This book is the result of the author’s impressive research program on language comprehension. It describes her theory of discourse processing, the Structure Building Framework, and many innovative experiments supporting the Framework. Although introduced in the context of reading, the Structure Building Framework is a general theory of comprehension. The Framework emphasizes the processes that culminate in mental structures rather than the structures themselves. Gernsbacher introduces five cognitive processes that build structures representing clauses, sentences, and passages:
- The Process of Laying a Foundation
- The Process of Mapping
- The Process of Shifting
- The Enhancement Mechanism
- The Suppression Mechanism
First, the reader lays the foundation for the representation of the text, and then maps subsequent information to the growing structure or creates a new substructure depending on the similarity among the segments of the text. If the text is coherent, the reader maps the information on the existing structure. Otherwise she shifts to a new structure.
The Structure Building Framework has a neural flavor. The constituent elements of the mental structures are memory cells that have a base activation level, much like neurons do. The activation level depends on the coherence of incoming sentences. Once activated these cells remain active and activation spreads to similar cells, reflecting the process of enhancement. If information does not cohere with prior information, activation is dampened, reflecting the mechanism of suppression.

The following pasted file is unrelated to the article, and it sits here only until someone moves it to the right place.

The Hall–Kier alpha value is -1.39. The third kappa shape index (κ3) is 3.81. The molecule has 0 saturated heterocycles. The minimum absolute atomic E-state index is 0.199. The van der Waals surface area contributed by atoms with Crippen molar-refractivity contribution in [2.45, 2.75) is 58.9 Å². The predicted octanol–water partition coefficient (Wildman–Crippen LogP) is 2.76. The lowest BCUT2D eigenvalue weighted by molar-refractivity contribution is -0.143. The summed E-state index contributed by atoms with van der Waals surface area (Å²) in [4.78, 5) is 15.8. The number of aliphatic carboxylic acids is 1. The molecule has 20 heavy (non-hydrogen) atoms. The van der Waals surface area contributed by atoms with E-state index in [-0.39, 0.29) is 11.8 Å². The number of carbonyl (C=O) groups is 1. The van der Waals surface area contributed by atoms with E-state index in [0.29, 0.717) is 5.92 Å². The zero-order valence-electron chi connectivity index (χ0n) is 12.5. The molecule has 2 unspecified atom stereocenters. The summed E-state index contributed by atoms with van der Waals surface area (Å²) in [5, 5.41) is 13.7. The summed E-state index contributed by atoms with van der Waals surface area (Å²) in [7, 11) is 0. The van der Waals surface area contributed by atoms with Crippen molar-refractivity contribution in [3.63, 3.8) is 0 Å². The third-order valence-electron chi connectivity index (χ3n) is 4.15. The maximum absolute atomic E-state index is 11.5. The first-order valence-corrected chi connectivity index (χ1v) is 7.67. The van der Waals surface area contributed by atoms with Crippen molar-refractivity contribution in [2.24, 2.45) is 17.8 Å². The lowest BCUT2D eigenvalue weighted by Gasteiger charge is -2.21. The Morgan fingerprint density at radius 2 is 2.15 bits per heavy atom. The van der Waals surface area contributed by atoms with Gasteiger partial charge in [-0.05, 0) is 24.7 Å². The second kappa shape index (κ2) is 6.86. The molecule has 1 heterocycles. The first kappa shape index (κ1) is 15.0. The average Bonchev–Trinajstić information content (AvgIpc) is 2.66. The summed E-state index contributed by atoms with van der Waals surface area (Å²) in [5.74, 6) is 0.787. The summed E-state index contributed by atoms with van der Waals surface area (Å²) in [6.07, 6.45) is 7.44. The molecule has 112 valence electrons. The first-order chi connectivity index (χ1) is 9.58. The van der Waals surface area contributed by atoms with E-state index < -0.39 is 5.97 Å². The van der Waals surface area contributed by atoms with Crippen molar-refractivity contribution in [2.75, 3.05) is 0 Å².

The three processes modulate the mental load, while the two mechanisms affect the level of activation of memory cells. Laying a foundation and shifting are resource consuming, they place a load on the cognitive processor and result in longer reading times. Mapping involves the integration of familiar content within existing structures; this process is easier and allows quicker reading and shorter reading times. Enhancement results in greater activation of memory cells and faster recognition speeds for the content in those structures. Suppression. on the other hand, reduces activation, making content less available, and slowing recognition speeds. The book has six chapters, including an introduction in Chapter 1 and a conclusion in Chapter 6. The second is devoted to the process of laying a foundation; the third chapter discusses the mapping and shifting processes; and the fourth chapter describes Gernsbacher’s research on the suppression and enhancement mechanisms. The fifth chapter examines individual differences in suppression and enhancement.